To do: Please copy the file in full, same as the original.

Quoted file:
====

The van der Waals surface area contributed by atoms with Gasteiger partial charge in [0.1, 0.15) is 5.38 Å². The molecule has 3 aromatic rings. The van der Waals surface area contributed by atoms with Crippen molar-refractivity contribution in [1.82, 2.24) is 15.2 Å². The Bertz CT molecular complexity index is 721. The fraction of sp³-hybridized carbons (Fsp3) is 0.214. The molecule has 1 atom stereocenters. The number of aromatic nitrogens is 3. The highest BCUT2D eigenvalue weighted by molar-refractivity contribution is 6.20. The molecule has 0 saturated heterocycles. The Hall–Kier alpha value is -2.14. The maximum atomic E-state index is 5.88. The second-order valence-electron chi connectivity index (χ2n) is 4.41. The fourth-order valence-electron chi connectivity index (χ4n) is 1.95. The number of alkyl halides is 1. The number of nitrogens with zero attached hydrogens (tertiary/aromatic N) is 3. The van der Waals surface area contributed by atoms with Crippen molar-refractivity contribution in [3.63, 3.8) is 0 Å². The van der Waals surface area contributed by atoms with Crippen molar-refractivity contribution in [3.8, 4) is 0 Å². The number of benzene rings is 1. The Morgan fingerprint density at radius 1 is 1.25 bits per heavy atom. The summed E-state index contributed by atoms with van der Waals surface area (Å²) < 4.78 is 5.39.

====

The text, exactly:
The van der Waals surface area contributed by atoms with Gasteiger partial charge in [0.1, 0.15) is 5.38 Å². The molecule has 3 aromatic rings. The van der Waals surface area contributed by atoms with Crippen molar-refractivity contribution in [1.82, 2.24) is 15.2 Å². The Bertz CT molecular complexity index is 721. The fraction of sp³-hybridized carbons (Fsp3) is 0.214. The molecule has 1 atom stereocenters. The number of aromatic nitrogens is 3. The highest BCUT2D eigenvalue weighted by molar-refractivity contribution is 6.20. The molecule has 0 saturated heterocycles. The Hall–Kier alpha value is -2.14. The maximum atomic E-state index is 5.88. The second-order valence-electron chi connectivity index (χ2n) is 4.41. The fourth-order valence-electron chi connectivity index (χ4n) is 1.95. The number of alkyl halides is 1. The number of nitrogens with zero attached hydrogens (tertiary/aromatic N) is 3. The van der Waals surface area contributed by atoms with Crippen molar-refractivity contribution in [3.63, 3.8) is 0 Å². The van der Waals surface area contributed by atoms with Crippen molar-refractivity contribution in [3.8, 4) is 0 Å². The number of benzene rings is 1. The Morgan fingerprint density at radius 1 is 1.25 bits per heavy atom. The summed E-state index contributed by atoms with van der Waals surface area (Å²) < 4.78 is 5.39.